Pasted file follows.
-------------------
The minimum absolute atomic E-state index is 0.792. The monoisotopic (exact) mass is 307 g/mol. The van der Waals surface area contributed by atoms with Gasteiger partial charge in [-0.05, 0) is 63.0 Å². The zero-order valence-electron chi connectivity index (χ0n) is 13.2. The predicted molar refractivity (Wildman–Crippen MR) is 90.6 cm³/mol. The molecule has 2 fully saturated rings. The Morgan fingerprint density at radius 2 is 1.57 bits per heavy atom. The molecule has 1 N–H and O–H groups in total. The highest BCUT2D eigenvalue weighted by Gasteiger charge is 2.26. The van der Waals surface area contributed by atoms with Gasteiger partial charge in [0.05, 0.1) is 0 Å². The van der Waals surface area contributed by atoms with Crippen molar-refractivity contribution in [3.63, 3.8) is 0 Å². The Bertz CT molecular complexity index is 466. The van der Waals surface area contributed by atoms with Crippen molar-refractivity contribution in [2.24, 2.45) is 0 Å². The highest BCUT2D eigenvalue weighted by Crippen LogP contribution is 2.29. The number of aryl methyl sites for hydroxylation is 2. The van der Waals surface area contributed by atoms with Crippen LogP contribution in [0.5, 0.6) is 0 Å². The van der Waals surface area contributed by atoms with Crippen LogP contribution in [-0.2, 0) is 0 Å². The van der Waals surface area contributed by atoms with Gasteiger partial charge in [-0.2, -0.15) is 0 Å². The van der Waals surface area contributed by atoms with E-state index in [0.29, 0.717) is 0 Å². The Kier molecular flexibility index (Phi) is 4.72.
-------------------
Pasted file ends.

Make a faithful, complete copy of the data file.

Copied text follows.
The minimum absolute atomic E-state index is 0.792. The monoisotopic (exact) mass is 307 g/mol. The van der Waals surface area contributed by atoms with Gasteiger partial charge in [-0.05, 0) is 63.0 Å². The zero-order valence-electron chi connectivity index (χ0n) is 13.2. The predicted molar refractivity (Wildman–Crippen MR) is 90.6 cm³/mol. The molecule has 2 fully saturated rings. The Morgan fingerprint density at radius 2 is 1.57 bits per heavy atom. The molecule has 1 N–H and O–H groups in total. The highest BCUT2D eigenvalue weighted by Gasteiger charge is 2.26. The van der Waals surface area contributed by atoms with Gasteiger partial charge in [0.05, 0.1) is 0 Å². The van der Waals surface area contributed by atoms with Crippen molar-refractivity contribution in [3.63, 3.8) is 0 Å². The Bertz CT molecular complexity index is 466. The van der Waals surface area contributed by atoms with Crippen molar-refractivity contribution in [2.24, 2.45) is 0 Å². The highest BCUT2D eigenvalue weighted by Crippen LogP contribution is 2.29. The number of aryl methyl sites for hydroxylation is 2. The van der Waals surface area contributed by atoms with Crippen LogP contribution in [0.5, 0.6) is 0 Å². The van der Waals surface area contributed by atoms with Crippen LogP contribution in [-0.2, 0) is 0 Å². The van der Waals surface area contributed by atoms with Gasteiger partial charge in [-0.2, -0.15) is 0 Å². The van der Waals surface area contributed by atoms with E-state index in [0.29, 0.717) is 0 Å². The Kier molecular flexibility index (Phi) is 4.72.